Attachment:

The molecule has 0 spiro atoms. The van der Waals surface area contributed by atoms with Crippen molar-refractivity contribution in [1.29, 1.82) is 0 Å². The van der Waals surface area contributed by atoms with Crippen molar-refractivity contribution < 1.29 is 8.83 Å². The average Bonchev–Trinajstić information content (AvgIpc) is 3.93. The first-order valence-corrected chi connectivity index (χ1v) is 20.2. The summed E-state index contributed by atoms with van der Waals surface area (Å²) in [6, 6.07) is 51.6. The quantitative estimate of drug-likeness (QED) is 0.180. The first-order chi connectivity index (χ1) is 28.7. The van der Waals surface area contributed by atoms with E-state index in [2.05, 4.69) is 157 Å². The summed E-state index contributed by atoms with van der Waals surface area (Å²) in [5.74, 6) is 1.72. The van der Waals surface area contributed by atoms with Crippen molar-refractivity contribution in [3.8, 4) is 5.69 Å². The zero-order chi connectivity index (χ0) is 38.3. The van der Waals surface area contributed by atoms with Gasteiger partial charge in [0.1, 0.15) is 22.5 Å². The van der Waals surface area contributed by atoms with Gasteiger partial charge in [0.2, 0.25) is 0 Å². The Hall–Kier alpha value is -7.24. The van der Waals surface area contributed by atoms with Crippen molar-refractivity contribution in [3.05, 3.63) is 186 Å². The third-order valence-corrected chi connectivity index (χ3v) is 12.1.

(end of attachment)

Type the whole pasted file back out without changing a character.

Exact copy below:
The molecule has 0 spiro atoms. The van der Waals surface area contributed by atoms with Crippen molar-refractivity contribution in [1.29, 1.82) is 0 Å². The van der Waals surface area contributed by atoms with Crippen molar-refractivity contribution < 1.29 is 8.83 Å². The average Bonchev–Trinajstić information content (AvgIpc) is 3.93. The first-order valence-corrected chi connectivity index (χ1v) is 20.2. The summed E-state index contributed by atoms with van der Waals surface area (Å²) in [6, 6.07) is 51.6. The quantitative estimate of drug-likeness (QED) is 0.180. The first-order chi connectivity index (χ1) is 28.7. The van der Waals surface area contributed by atoms with E-state index in [2.05, 4.69) is 157 Å². The summed E-state index contributed by atoms with van der Waals surface area (Å²) in [5.74, 6) is 1.72. The van der Waals surface area contributed by atoms with Crippen molar-refractivity contribution in [3.8, 4) is 5.69 Å². The zero-order chi connectivity index (χ0) is 38.3. The van der Waals surface area contributed by atoms with Gasteiger partial charge in [0.1, 0.15) is 22.5 Å². The van der Waals surface area contributed by atoms with Gasteiger partial charge in [0.2, 0.25) is 0 Å². The Hall–Kier alpha value is -7.24. The van der Waals surface area contributed by atoms with Crippen molar-refractivity contribution in [3.05, 3.63) is 186 Å². The third-order valence-corrected chi connectivity index (χ3v) is 12.1.